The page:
Monday, February 24, 2014

Weekend Link Round-up - a little late!

So, it's not quite the weekend anymore, but here are some good links anyway!

"7 Quick Home Schooling Takes": Anne's advice on prayer (down in her seventh take) has been echoing in my mind all week.

"Writing Advice": Brandon Sanderson is posting videos of his writing class at BYU! This is excellent, excellent stuff.

ACFW Conference Flash Drives: Speaking of good writing advice, one of my best Christmas presents this year was a flash drive containing all of the lectures from the 2013 ACFW conference. If you're a writer of Christian fiction, this is a great purchase. (I don't get a kickback from this or anything, just really enjoying the product.)

"Doxxing Internet babes: 'She wanted it'": This is an article that is truly no fun to read, but if you've got daughters, you should probably be aware of this trend.

"Dead Poets Society Is a Terrible Defense of the Humanities":
For all his talk about students “finding their own voice,” however, Keating actually allows his students very little opportunity for original thought. It’s a freedom that’s often preached but never realized. A graphic example is presented in one of the film’s iconic moments, when that zany Mr. Keating with his “unorthodox” teaching methods suddenly leaps up onto his desk. Why? “I stand on my desk to remind myself that we must constantly look at things in a different way,” he helpfully declaims . . .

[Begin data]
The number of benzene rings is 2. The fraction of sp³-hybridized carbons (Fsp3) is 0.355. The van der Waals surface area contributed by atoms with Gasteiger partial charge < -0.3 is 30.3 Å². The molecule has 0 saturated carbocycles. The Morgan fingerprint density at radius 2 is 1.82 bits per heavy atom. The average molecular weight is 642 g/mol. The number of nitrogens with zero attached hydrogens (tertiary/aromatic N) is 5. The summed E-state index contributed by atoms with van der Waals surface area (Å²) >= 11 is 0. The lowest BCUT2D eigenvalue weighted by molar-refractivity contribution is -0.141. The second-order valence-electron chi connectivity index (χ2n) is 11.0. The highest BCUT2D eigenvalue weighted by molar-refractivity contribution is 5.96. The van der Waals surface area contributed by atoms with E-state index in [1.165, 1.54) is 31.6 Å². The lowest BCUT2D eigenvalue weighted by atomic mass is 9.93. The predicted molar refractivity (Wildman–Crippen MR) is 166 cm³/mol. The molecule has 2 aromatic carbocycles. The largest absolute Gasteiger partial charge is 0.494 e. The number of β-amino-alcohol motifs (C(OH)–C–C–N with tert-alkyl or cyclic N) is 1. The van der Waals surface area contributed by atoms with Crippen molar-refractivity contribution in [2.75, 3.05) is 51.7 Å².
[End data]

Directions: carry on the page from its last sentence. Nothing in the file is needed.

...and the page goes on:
Keating then has the boys march up to the front, of course, and one-by-one and two-by-two they mount his desk and they too “look at things in a different way”—exactly the different way that he has. After each has experienced this “small alteration in [his] local position” (Emerson), he steps or leaps off the desk, as if a lemming off a cliff: Keating’s warning, “Don’t just walk off the edge like lemmings!,” unfortunately only serves to underscore the horrible irony of this unintended dramatic metaphor. Even when the students reprise this desktop posture at the film’s close, in a gesture of schoolboy disobedience (or perhaps obedience to Keating), we realize that while the boys are marching to the beat of a different drum, it’s Keating’s drum. Or they’re dancing to his pipes.

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